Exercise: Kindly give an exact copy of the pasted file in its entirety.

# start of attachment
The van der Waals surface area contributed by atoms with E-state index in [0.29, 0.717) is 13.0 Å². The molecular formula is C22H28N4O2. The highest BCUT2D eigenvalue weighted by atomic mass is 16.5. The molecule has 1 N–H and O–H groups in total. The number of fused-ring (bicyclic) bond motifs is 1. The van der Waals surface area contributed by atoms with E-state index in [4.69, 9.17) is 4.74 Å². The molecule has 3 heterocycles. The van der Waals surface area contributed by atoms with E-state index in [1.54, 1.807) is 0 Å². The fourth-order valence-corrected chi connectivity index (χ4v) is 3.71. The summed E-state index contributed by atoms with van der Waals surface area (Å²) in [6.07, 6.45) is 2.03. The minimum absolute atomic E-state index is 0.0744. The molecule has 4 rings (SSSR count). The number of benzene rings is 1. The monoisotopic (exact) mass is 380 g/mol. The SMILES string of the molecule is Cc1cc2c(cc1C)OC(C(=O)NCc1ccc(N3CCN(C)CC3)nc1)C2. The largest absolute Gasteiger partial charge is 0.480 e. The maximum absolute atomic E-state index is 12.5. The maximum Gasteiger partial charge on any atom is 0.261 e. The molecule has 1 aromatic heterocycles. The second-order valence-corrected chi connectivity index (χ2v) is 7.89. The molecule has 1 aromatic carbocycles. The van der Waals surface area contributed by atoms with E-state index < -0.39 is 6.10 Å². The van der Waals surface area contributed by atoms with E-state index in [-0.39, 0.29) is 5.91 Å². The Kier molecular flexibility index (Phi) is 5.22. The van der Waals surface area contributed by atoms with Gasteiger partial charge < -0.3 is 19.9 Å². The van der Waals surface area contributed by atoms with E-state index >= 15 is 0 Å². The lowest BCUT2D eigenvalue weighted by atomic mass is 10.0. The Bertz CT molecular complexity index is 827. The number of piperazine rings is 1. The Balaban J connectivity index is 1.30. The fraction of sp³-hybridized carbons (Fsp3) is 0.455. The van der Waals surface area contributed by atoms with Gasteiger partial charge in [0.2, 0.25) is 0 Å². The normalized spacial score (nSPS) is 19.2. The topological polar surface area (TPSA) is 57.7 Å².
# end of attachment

The van der Waals surface area contributed by atoms with E-state index in [0.29, 0.717) is 13.0 Å². The molecular formula is C22H28N4O2. The highest BCUT2D eigenvalue weighted by atomic mass is 16.5. The molecule has 1 N–H and O–H groups in total. The number of fused-ring (bicyclic) bond motifs is 1. The van der Waals surface area contributed by atoms with E-state index in [4.69, 9.17) is 4.74 Å². The molecule has 3 heterocycles. The van der Waals surface area contributed by atoms with E-state index in [1.54, 1.807) is 0 Å². The fourth-order valence-corrected chi connectivity index (χ4v) is 3.71. The summed E-state index contributed by atoms with van der Waals surface area (Å²) in [6.07, 6.45) is 2.03. The minimum absolute atomic E-state index is 0.0744. The molecule has 4 rings (SSSR count). The number of benzene rings is 1. The monoisotopic (exact) mass is 380 g/mol. The SMILES string of the molecule is Cc1cc2c(cc1C)OC(C(=O)NCc1ccc(N3CCN(C)CC3)nc1)C2. The largest absolute Gasteiger partial charge is 0.480 e. The maximum absolute atomic E-state index is 12.5. The maximum Gasteiger partial charge on any atom is 0.261 e. The molecule has 1 aromatic heterocycles. The second-order valence-corrected chi connectivity index (χ2v) is 7.89. The molecule has 1 aromatic carbocycles. The van der Waals surface area contributed by atoms with E-state index < -0.39 is 6.10 Å². The van der Waals surface area contributed by atoms with E-state index in [-0.39, 0.29) is 5.91 Å². The Kier molecular flexibility index (Phi) is 5.22. The van der Waals surface area contributed by atoms with Gasteiger partial charge < -0.3 is 19.9 Å². The van der Waals surface area contributed by atoms with E-state index >= 15 is 0 Å². The lowest BCUT2D eigenvalue weighted by atomic mass is 10.0. The Bertz CT molecular complexity index is 827. The number of piperazine rings is 1. The Balaban J connectivity index is 1.30. The fraction of sp³-hybridized carbons (Fsp3) is 0.455. The van der Waals surface area contributed by atoms with Gasteiger partial charge in [0.2, 0.25) is 0 Å². The normalized spacial score (nSPS) is 19.2. The topological polar surface area (TPSA) is 57.7 Å².